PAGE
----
The game had the arc of a play. It started with an even back-and-forth, as we figured out who’d take off or if the lead would bounce. Then excitement began to build, and we leapt to our feet with each three-pointer made. I couldn’t take my eyes off the court. There is no announcer telling you what’s happening or score within easy view. The fans watch the action intently with high basketball IQs. When a time out is called, I relax in my seat, pick up my $15 ale for a sip and seek out the score: Warriors are up by double-digits.
But that lead evaporated. At last, KD hit a fall-away jumper from a sweet spot we saw in his warm-up. I was sure he’d ignited a run and was headed to his 35-plus postseason average. But in the next second, he was limping. Stunned, we watched him head to the locker room. We barely breathed, but the Core Four dug in on defense and returned to their pre-KD style of play to prevail—with Curry affirming Oakland’s idolization.
We funneled out slowly, retracing our steps shoulder-to-shoulder with thousands of content strangers. “Warrrriorrrs” would break out and be joined. At the chainlink bridge, we had to squish around a cooler. Inside, I saw a bottle of hard liquor and cans of Modelo floating in melted ice. I kidded my cousin, asking if she wanted a brew for the walk across the bridge. Without missing a beat, a guy held up a can for me and said, “You want one? We bought an extra.”
It was absolutely thrilling, from beginning to end.
As we rode through the dark tunnel under the bay, I wondered why theater couldn’t be more . . . euphoric. True, most performances I cherish unfold in intimate spaces where I’ve been spellbound or astonished. I wept in true Greek catharsis not long after my father’s death, when a character describing a renegade funeral rite set a tiny boat ablaze, a pyre for her dad. The Maverick Theater’s recent adaptation of 1933’s King Kong, which pushed a Saturday-afternoon-matinee button that allowed the audience to holler and recoil from the projected monster, merely grazed it.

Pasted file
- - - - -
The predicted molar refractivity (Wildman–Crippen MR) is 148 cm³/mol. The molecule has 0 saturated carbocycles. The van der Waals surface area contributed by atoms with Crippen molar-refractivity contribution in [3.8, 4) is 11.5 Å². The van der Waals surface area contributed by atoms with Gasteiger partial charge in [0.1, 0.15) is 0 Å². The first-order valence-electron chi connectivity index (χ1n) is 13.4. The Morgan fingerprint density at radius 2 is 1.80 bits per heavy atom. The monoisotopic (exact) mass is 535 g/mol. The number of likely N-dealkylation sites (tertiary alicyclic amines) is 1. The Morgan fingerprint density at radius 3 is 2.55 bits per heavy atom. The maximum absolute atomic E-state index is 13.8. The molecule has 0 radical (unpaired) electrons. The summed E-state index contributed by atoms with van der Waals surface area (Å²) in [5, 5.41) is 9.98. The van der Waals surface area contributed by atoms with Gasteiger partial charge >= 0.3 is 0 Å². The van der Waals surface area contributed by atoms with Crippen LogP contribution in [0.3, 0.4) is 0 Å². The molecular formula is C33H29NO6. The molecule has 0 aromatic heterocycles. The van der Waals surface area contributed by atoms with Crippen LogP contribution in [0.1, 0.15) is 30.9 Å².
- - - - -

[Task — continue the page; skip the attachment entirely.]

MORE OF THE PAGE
Then it hits me. The intoxication of a playoff home game has come closest to my days back in Chicago, when I was watching Danny Thompson in his scathing DANNY AND HIS THINGS shows. (George Bush was a potato, Bill Clinton a sweet potato.) Polite yet utter mayhem so pants-wettingly funny you missed bits because the hilarity was out of control. He passed away just days ago, so the photos and memories have been flying on social media as freely as the canned beans did in his performances. RIP, Slotkins.
Earlier, at Oracle Arena, fire-blasts introduced the players, the cheering relentless on defense and offense no matter how big the deficit or lead. I joked with the person seated to my left to not throw our popcorn at the Houston fan wearing a Rockets jersey. “He’s just some guy,” I told him, and then we laughed.
Will that Oakland-born fan take BART into the City when the team leaves his Town for its new arena in San Francisco? Will the Bay Bridge logo on Warriors jerseys keep the fans linked and loud? Only the Oracle knows for sure.
Lisa Black proofreads the dead-tree edition of the Weekly, and writes culture stories for her column Paint It Black.